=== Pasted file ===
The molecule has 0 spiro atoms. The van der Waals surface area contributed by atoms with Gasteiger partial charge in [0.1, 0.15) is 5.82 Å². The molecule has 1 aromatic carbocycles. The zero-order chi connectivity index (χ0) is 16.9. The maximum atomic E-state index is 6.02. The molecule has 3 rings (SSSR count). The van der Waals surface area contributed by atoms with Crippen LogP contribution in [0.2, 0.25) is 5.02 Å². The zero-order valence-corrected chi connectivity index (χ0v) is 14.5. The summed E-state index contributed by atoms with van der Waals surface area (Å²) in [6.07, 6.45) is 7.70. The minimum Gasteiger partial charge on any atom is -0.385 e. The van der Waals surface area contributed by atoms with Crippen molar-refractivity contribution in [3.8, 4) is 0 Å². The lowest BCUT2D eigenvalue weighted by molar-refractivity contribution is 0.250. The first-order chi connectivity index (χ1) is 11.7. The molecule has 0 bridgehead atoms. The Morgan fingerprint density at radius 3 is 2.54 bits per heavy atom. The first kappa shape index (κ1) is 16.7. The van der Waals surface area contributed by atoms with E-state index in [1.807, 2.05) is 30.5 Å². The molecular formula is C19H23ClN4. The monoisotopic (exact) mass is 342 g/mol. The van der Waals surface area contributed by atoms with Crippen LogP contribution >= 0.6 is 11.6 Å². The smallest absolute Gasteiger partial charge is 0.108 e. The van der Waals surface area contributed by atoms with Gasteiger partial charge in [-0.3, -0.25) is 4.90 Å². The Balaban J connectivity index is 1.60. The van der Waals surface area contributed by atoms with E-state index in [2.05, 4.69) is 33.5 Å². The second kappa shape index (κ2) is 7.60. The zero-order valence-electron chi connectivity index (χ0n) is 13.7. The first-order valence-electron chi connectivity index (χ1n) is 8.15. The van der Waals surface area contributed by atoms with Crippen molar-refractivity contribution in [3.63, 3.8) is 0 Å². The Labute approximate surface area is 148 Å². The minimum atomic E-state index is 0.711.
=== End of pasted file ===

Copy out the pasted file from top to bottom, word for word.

The molecule has 0 spiro atoms. The van der Waals surface area contributed by atoms with Gasteiger partial charge in [0.1, 0.15) is 5.82 Å². The molecule has 1 aromatic carbocycles. The zero-order chi connectivity index (χ0) is 16.9. The maximum atomic E-state index is 6.02. The molecule has 3 rings (SSSR count). The van der Waals surface area contributed by atoms with Crippen LogP contribution in [0.2, 0.25) is 5.02 Å². The zero-order valence-corrected chi connectivity index (χ0v) is 14.5. The summed E-state index contributed by atoms with van der Waals surface area (Å²) in [6.07, 6.45) is 7.70. The minimum Gasteiger partial charge on any atom is -0.385 e. The van der Waals surface area contributed by atoms with Crippen molar-refractivity contribution in [3.8, 4) is 0 Å². The lowest BCUT2D eigenvalue weighted by molar-refractivity contribution is 0.250. The first-order chi connectivity index (χ1) is 11.7. The molecule has 0 bridgehead atoms. The Morgan fingerprint density at radius 3 is 2.54 bits per heavy atom. The first kappa shape index (κ1) is 16.7. The van der Waals surface area contributed by atoms with E-state index in [1.807, 2.05) is 30.5 Å². The molecular formula is C19H23ClN4. The monoisotopic (exact) mass is 342 g/mol. The van der Waals surface area contributed by atoms with Crippen LogP contribution >= 0.6 is 11.6 Å². The smallest absolute Gasteiger partial charge is 0.108 e. The van der Waals surface area contributed by atoms with Gasteiger partial charge in [-0.3, -0.25) is 4.90 Å². The Balaban J connectivity index is 1.60. The van der Waals surface area contributed by atoms with E-state index in [2.05, 4.69) is 33.5 Å². The second kappa shape index (κ2) is 7.60. The zero-order valence-electron chi connectivity index (χ0n) is 13.7. The first-order valence-electron chi connectivity index (χ1n) is 8.15. The van der Waals surface area contributed by atoms with Crippen molar-refractivity contribution in [3.63, 3.8) is 0 Å². The Labute approximate surface area is 148 Å². The minimum atomic E-state index is 0.711.